John Mayer was an addict, and he realized he needed help. Mayer's crutch wasn't alcohol or drugs, but Twitter, and he believes he had to quit the social networking site to find time to write songs again.

Mayer said at a recent appearance at the Berklee College of Music that Twitter was not only eating up his time, but it was training him to compress his thoughts into brief soundbites, which made writing meaningful songs more difficult:

"You’re coming up with 140-character zingers, and the song is still four minutes long … I realized about a year ago that I couldn’t have a complete thought anymore. I was a tweetaholic. I had four million Twitter followers, and I was always writing on it. And I stopped using Twitter as an outlet and I started using Twitter as the instrument to riff on, and it started to make my mind smaller and smaller and smaller. And I couldn’t write a song."

Mayer's last release was 2009's 'Battle Studies.' He told the students about his new guidelines for his next album: "Here are the rules for recording this record … No drum machines, no loops, no keyboards to start out with, no excuses, no breaks, no laptops, no nothing. If you take a break, it’s to eat. If you're done, you go home."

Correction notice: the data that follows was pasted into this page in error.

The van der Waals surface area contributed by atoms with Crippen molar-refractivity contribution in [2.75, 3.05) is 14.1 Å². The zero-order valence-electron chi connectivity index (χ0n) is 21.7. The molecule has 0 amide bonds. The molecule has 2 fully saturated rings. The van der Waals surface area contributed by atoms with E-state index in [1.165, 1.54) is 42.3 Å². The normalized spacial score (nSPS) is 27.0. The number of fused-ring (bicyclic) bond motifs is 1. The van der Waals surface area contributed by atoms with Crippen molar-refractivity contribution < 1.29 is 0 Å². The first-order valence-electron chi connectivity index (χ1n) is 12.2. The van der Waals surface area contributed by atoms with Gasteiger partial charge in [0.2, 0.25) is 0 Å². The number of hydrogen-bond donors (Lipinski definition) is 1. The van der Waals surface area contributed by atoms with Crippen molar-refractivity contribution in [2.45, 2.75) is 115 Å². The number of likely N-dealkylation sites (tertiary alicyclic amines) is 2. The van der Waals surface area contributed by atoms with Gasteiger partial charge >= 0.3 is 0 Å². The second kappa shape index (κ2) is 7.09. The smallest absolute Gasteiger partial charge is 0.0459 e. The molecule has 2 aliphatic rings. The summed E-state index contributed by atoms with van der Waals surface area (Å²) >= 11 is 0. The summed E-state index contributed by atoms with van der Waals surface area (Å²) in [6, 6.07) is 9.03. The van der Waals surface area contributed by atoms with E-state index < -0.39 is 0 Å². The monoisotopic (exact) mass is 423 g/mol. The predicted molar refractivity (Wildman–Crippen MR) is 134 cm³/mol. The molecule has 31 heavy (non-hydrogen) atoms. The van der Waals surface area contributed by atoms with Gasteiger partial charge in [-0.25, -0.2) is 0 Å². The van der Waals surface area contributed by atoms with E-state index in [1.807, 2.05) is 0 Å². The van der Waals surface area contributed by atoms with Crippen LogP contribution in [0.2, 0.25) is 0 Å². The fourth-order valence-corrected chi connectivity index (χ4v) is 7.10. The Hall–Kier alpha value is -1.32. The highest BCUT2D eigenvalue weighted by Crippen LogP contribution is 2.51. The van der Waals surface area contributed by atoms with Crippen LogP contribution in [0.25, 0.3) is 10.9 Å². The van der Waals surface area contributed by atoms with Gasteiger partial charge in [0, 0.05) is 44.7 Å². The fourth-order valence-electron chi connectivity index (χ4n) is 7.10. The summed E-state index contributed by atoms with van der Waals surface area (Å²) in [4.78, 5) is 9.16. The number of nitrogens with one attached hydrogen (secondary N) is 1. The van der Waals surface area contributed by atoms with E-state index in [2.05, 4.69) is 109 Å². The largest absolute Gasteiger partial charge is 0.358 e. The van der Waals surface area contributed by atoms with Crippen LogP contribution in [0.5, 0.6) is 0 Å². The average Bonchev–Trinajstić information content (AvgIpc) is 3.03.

Mayer also advised the aspiring musicians not to resent the success of anyone who doesn't have the same musical talent they do: "If you're good, and you know you're good, and you know you’re better than those people getting paid to do it, you still have to have an open ear … Nobody's music is the enemy of your music … The idea that someone else has made it when they shouldn't have made it is toxic thinking."

Listen to Part 1 of John Mayer's Berklee College Speech